Chorionic villus sampling (CVS) is a test you may be offered during pregnancy to check if your baby hasagenetic or chromosomal condition, such as Downs, Edwards' or Patau's syndromes.

It involves removing and testing a small sample of cells from the placenta (the organ linking the mothers blood supply with her unborn babys).

When CVS is offered

CVS isn't routinely offered to all pregnant women. It's only offered if there's a high risk your baby could have a genetic or chromosomal condition.

This could be because:

  • an earlier antenatal screening test has suggested there may be a problem, such as Trisomy 21 , Edward's syndrome or Patau's syndrome
  • you've had a previous pregnancy with these problems
  • you have a family history of a genetic condition, such as sickle cell disease , thalassaemia , cystic fibrosis or muscular dystrophy , andan abnormality is detected in your baby during a routine ultrasound scan

It's important to remember that you don't have to have CVS if it's offered. It's up to you to decide whether you want it.

Your midwife or doctor will speak to you about what the test involves, and let you know what the possible benefits and risks are, to help you make a decision.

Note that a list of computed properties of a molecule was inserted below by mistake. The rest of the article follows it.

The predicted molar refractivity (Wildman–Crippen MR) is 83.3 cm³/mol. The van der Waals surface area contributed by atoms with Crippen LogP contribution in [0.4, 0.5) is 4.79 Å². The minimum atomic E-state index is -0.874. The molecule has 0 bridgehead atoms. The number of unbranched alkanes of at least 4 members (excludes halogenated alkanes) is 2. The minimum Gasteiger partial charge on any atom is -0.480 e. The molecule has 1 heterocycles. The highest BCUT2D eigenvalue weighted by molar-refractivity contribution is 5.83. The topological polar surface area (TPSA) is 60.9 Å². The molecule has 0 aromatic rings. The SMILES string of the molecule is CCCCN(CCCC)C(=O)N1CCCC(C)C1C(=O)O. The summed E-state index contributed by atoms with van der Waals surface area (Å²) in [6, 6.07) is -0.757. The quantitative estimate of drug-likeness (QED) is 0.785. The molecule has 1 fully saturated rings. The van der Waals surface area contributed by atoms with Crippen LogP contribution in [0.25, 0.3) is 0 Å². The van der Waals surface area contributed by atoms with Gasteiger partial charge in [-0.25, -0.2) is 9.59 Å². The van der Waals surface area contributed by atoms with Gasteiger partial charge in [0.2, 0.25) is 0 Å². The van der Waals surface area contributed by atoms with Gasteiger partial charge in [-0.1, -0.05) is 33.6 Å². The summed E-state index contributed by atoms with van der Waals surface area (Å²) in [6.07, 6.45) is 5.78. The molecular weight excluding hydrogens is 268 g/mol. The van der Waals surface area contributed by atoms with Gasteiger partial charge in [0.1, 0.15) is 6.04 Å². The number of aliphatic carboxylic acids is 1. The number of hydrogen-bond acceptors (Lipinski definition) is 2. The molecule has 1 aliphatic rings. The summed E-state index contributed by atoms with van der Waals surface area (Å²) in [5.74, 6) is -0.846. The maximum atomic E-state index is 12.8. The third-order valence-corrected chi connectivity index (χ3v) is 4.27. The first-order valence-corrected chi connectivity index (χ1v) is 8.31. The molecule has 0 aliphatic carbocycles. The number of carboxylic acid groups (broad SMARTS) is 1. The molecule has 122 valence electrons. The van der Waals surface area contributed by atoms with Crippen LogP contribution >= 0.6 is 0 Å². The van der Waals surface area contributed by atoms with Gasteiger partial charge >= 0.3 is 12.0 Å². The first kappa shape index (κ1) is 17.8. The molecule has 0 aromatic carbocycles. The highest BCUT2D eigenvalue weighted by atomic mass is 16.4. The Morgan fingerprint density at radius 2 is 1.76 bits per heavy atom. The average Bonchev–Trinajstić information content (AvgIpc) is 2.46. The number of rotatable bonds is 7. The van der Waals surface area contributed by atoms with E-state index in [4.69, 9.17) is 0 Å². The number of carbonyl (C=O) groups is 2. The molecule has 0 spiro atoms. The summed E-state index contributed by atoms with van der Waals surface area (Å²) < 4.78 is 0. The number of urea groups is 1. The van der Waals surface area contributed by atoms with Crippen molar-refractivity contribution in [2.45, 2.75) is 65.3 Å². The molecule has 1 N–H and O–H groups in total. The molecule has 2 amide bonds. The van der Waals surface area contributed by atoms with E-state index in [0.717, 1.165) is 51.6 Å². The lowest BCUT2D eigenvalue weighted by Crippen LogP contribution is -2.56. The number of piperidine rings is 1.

The CVS procedure is usually described as being uncomfortable rather than painful, although you may experience some cramps that are similar to period pains for a day or two afterwards.

There's no cure for most of the conditions CVS finds, so you'll need to consider your options carefully.

You may choose to continue with your pregnancy, while gathering information about the condition so you're fully prepared, or you may consider having a termination ( abortion ).

This is estimated to occur in 0.5% to 1% of women who have CVS.

There are also some other risks, such as infection or needing to have the procedure again because it wasn't possible to accurately testthe first sample that was removed.

The risk of CVS causingcomplications is higher if it's carried out before the 10th week of pregnancy, which is why the test is only carried out after this point.

This is where a small sample of amniotic fluid (the fluid that surrounds the baby in the womb) is removed for testing.

It's usually carried out between the 15th and 18th week of pregnancy, although it can be performed later than this if necessary.

This test has a similar risk of causing a miscarriage, but your pregnancywill beat a more advanced stage before you can get the results, so you'll have a bit less time toconsider your options.

If you're offered tests to look for a genetic or chromosomal condition in your baby, a specialist involved in carrying out the test will be able to discuss the different options with you, and help you make a decision.

Content supplied by the NHS Website

Medically Reviewed by a doctor on 18 Jan 2017